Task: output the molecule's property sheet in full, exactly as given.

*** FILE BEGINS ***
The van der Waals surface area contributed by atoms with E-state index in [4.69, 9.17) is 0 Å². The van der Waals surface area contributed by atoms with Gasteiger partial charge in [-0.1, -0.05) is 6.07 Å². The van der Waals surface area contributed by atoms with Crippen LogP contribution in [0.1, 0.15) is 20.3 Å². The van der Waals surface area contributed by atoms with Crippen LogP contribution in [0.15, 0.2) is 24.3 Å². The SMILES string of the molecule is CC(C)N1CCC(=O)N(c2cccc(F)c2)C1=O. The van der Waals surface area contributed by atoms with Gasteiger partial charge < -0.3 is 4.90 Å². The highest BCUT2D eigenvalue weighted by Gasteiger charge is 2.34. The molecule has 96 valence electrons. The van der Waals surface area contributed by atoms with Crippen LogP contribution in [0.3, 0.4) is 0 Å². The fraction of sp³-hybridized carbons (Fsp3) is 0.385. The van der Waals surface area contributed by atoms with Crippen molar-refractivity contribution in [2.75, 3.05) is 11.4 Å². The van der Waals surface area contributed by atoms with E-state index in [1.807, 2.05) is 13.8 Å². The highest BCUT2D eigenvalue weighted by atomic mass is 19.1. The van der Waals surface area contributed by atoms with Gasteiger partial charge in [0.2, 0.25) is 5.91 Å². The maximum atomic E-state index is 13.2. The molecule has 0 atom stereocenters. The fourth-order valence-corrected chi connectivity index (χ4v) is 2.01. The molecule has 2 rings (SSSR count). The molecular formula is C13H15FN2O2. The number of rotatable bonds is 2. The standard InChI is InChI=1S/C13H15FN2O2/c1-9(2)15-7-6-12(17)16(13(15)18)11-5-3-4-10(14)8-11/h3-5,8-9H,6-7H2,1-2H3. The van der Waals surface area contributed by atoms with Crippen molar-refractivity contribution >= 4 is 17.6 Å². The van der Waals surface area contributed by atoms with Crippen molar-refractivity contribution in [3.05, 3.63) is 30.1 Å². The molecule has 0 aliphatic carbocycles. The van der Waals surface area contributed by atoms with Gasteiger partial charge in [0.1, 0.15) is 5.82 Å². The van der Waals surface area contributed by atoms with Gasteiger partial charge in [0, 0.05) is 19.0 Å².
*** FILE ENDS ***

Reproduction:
The van der Waals surface area contributed by atoms with E-state index in [4.69, 9.17) is 0 Å². The van der Waals surface area contributed by atoms with Gasteiger partial charge in [-0.1, -0.05) is 6.07 Å². The van der Waals surface area contributed by atoms with Crippen LogP contribution in [0.1, 0.15) is 20.3 Å². The van der Waals surface area contributed by atoms with Crippen LogP contribution in [0.15, 0.2) is 24.3 Å². The SMILES string of the molecule is CC(C)N1CCC(=O)N(c2cccc(F)c2)C1=O. The van der Waals surface area contributed by atoms with Gasteiger partial charge < -0.3 is 4.90 Å². The highest BCUT2D eigenvalue weighted by Gasteiger charge is 2.34. The molecule has 96 valence electrons. The van der Waals surface area contributed by atoms with Crippen LogP contribution in [0.3, 0.4) is 0 Å². The fraction of sp³-hybridized carbons (Fsp3) is 0.385. The van der Waals surface area contributed by atoms with Crippen molar-refractivity contribution in [2.75, 3.05) is 11.4 Å². The van der Waals surface area contributed by atoms with E-state index in [1.807, 2.05) is 13.8 Å². The highest BCUT2D eigenvalue weighted by atomic mass is 19.1. The van der Waals surface area contributed by atoms with Gasteiger partial charge in [0.2, 0.25) is 5.91 Å². The maximum atomic E-state index is 13.2. The molecule has 0 atom stereocenters. The fourth-order valence-corrected chi connectivity index (χ4v) is 2.01. The molecule has 2 rings (SSSR count). The molecular formula is C13H15FN2O2. The number of rotatable bonds is 2. The standard InChI is InChI=1S/C13H15FN2O2/c1-9(2)15-7-6-12(17)16(13(15)18)11-5-3-4-10(14)8-11/h3-5,8-9H,6-7H2,1-2H3. The van der Waals surface area contributed by atoms with Crippen molar-refractivity contribution >= 4 is 17.6 Å². The van der Waals surface area contributed by atoms with Crippen molar-refractivity contribution in [3.05, 3.63) is 30.1 Å². The molecule has 0 aliphatic carbocycles. The van der Waals surface area contributed by atoms with Gasteiger partial charge in [0.1, 0.15) is 5.82 Å². The van der Waals surface area contributed by atoms with Gasteiger partial charge in [0, 0.05) is 19.0 Å².